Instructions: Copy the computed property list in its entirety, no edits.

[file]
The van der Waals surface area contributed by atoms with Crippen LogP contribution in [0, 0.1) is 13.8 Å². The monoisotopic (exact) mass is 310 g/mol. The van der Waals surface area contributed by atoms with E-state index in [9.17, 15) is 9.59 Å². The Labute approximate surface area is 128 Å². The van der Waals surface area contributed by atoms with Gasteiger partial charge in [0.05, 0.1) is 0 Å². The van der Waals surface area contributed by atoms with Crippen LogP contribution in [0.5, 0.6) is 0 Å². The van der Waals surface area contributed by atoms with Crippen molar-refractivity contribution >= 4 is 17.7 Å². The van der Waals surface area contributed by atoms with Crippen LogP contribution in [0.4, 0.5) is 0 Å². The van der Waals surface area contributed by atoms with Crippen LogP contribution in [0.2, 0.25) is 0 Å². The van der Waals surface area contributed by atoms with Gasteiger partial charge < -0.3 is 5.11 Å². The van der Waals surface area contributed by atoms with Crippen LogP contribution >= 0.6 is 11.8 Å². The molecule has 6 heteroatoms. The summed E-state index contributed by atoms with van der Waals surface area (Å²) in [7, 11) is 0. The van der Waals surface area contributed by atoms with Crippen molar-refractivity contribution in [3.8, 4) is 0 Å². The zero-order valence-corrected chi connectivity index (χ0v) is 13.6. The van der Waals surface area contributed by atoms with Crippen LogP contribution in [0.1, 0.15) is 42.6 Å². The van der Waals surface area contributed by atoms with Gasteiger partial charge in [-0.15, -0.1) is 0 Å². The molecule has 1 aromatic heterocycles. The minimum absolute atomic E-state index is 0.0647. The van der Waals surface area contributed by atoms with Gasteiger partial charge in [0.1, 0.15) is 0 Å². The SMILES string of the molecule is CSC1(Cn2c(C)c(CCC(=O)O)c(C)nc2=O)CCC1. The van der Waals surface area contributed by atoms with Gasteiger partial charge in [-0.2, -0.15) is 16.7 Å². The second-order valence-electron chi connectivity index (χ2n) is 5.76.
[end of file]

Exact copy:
The van der Waals surface area contributed by atoms with Crippen LogP contribution in [0, 0.1) is 13.8 Å². The monoisotopic (exact) mass is 310 g/mol. The van der Waals surface area contributed by atoms with E-state index in [9.17, 15) is 9.59 Å². The Labute approximate surface area is 128 Å². The van der Waals surface area contributed by atoms with Gasteiger partial charge in [0.05, 0.1) is 0 Å². The van der Waals surface area contributed by atoms with Crippen LogP contribution in [0.5, 0.6) is 0 Å². The van der Waals surface area contributed by atoms with Crippen molar-refractivity contribution >= 4 is 17.7 Å². The van der Waals surface area contributed by atoms with Crippen LogP contribution in [0.4, 0.5) is 0 Å². The van der Waals surface area contributed by atoms with Crippen LogP contribution in [0.2, 0.25) is 0 Å². The van der Waals surface area contributed by atoms with Gasteiger partial charge < -0.3 is 5.11 Å². The van der Waals surface area contributed by atoms with Crippen LogP contribution >= 0.6 is 11.8 Å². The molecule has 6 heteroatoms. The summed E-state index contributed by atoms with van der Waals surface area (Å²) in [7, 11) is 0. The van der Waals surface area contributed by atoms with Crippen molar-refractivity contribution in [3.8, 4) is 0 Å². The zero-order valence-corrected chi connectivity index (χ0v) is 13.6. The van der Waals surface area contributed by atoms with Crippen LogP contribution in [0.1, 0.15) is 42.6 Å². The van der Waals surface area contributed by atoms with Gasteiger partial charge in [-0.15, -0.1) is 0 Å². The molecule has 1 aromatic heterocycles. The minimum absolute atomic E-state index is 0.0647. The van der Waals surface area contributed by atoms with Gasteiger partial charge in [0.1, 0.15) is 0 Å². The SMILES string of the molecule is CSC1(Cn2c(C)c(CCC(=O)O)c(C)nc2=O)CCC1. The van der Waals surface area contributed by atoms with Gasteiger partial charge in [-0.2, -0.15) is 16.7 Å². The second-order valence-electron chi connectivity index (χ2n) is 5.76.